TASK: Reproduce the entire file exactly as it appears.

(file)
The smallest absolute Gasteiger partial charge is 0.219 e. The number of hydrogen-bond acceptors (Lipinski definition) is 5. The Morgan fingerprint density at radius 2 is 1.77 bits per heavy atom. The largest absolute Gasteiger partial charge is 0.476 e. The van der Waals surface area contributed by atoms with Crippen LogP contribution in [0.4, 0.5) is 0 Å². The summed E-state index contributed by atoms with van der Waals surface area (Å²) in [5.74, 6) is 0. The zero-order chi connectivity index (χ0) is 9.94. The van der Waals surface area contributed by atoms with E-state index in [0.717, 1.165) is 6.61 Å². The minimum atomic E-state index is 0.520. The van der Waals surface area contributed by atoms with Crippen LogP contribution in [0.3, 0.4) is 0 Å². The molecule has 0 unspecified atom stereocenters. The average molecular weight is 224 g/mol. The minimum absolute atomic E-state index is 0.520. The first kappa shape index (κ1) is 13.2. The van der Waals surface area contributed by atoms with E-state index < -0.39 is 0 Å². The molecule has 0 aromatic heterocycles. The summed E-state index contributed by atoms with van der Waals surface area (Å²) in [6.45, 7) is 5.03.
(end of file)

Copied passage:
The smallest absolute Gasteiger partial charge is 0.219 e. The number of hydrogen-bond acceptors (Lipinski definition) is 5. The Morgan fingerprint density at radius 2 is 1.77 bits per heavy atom. The largest absolute Gasteiger partial charge is 0.476 e. The van der Waals surface area contributed by atoms with Crippen LogP contribution in [0.4, 0.5) is 0 Å². The summed E-state index contributed by atoms with van der Waals surface area (Å²) in [5.74, 6) is 0. The zero-order chi connectivity index (χ0) is 9.94. The van der Waals surface area contributed by atoms with E-state index in [0.717, 1.165) is 6.61 Å². The minimum atomic E-state index is 0.520. The van der Waals surface area contributed by atoms with Crippen LogP contribution in [0.3, 0.4) is 0 Å². The molecule has 0 unspecified atom stereocenters. The average molecular weight is 224 g/mol. The minimum absolute atomic E-state index is 0.520. The first kappa shape index (κ1) is 13.2. The van der Waals surface area contributed by atoms with E-state index < -0.39 is 0 Å². The molecule has 0 aromatic heterocycles. The summed E-state index contributed by atoms with van der Waals surface area (Å²) in [6.45, 7) is 5.03.